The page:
Informal Innovation Network
Horizon Scanning Assessment Report – Artificial Intelligence
August 16, 2021
The International Coalition of Medicines Regulatory Authorities (ICMRA) published a report that sets out recommendations to help regulators to address the challenges that the use of artificial intelligence (AI) poses for global medicines regulation.
The report is based on a horizon-scanning exercise, conducted by the ICMRA Informal Network for Innovation working group* and led by the European Medicines Agency (EMA). The goal of this network is to identify challenging topics for medicine regulators, to explore the suitability of existing regulatory frameworks and to develop recommendations to adapt regulatory systems in order to facilitate safe and timely access to innovative medicines.
The implementation of the recommendations will be discussed by ICMRA members in the coming months.
*The Informal Network for Innovation working group members include the Italian Medicines Agency (AIFA), the Danish Medicines Agency (DKMA), EMA, the USA’s Food and Drug Administration (FDA) as an observer, Health Canada (HC), the Irish Health Products Regulatory Authority (HPRA), Swissmedic and the World Health Organization (WHO).
Strategic Priority on Innovation – ICMRA Innovation Project 3D Bio-Printing Case Study: Summary of Discussions and Considerations for the New Informal Innovation Network
October 1, 2019
The International Coalition of Medicines Regulatory Authorities (ICMRA) Innovation Project identified 3D printing, artificial intelligence and gene editing as emerging disruptive technologies that challenge traditional health product regulatory systems. In an attempt to identify novel regulatory approaches to license health products manufactured or developed through these technologies, the Innovation Project team launched a case study on 3D bio-printing. Health Canada led these discussions with the following ICMRA members participating: the Therapeutic Goods Administration (TGA) of Australia; the Agência Nacional de Vigilância Sanitária (ANVISA) of Brazil; the European Medicines Agency (EMA) of the European Union; the Ministry of Health, Labour and Welfare and the Pharmaceuticals and Medical Devices Agency (MHLW/PMDA) of Japan; and the Health Sciences Authority (HSA) of Singapore.
From a public health, biotechnology and tissue engineering perspective, engineered therapies for musculoskeletal and vascular applications are advancing to address patient treatment demands. A hypothetical 3D bio-printed human knee meniscus was chosen for this case study, based on the current developments seen in the field and in the literature. The goals of the case study were to better understand key challenges for regulating this product, identify emerging regulatory solutions, and suggest areas for further scientific and policy discussions.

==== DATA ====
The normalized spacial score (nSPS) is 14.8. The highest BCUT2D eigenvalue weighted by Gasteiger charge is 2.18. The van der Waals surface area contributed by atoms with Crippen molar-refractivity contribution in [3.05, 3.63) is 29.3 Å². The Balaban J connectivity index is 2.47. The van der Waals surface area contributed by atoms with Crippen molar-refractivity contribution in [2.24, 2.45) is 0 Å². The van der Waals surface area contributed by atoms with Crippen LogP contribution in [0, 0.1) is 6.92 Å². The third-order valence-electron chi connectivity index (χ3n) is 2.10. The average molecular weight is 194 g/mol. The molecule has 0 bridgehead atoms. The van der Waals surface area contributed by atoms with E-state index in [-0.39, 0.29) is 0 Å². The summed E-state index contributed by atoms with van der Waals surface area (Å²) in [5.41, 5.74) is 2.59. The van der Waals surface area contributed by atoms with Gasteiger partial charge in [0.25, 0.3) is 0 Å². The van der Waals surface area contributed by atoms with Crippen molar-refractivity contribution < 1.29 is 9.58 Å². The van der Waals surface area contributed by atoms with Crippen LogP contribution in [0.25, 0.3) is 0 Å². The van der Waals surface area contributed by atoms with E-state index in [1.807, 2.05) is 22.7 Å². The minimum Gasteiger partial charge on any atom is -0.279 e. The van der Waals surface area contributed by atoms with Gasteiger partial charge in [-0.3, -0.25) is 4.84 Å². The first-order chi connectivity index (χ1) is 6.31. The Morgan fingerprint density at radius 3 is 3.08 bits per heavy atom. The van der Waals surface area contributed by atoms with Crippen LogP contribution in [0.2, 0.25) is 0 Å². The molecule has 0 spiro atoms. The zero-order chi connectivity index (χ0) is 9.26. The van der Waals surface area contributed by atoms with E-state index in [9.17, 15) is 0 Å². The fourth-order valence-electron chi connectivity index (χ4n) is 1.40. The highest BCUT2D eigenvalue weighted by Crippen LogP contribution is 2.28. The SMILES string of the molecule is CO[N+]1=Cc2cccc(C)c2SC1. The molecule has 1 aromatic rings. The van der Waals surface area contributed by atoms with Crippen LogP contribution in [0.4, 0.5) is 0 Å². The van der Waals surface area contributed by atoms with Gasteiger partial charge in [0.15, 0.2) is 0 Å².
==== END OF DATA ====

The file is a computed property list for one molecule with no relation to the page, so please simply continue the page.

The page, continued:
There are many components of 3D bio-printing that could require regulatory oversight. These may include the printer itself, software, production processes, living and non-living printing material, and the deployment of the technology. 3D bio-printing technology challenges regulators with respect to classification of the output, and regulating different models of manufacturing (centralized model versus point-of-care production).
For this 3D bio-printing case study, agencies suggested that standards could be used to support regulatory processes. Standards would be especially important for the point-of-care production model of 3D bio-printing, although it was acknowledged that they have thus far been established only for centralized production settings. There would be a need to review standards to address specific aspects pertaining to the point-of-care production model.
Agencies called for risk-based oversight that combines regulatory requirements that are “fit for purpose”, so that quality evidence can be generated to support short-term and long-term product safety and efficacy. Other suggestions by agencies included fostering regulator capacity building to fill the knowledge gaps, engaging with other regulatory authorities and stakeholders to mitigate uncertainties, and clarifying the roles and responsibilities of regulators vis-à-vis stakeholders.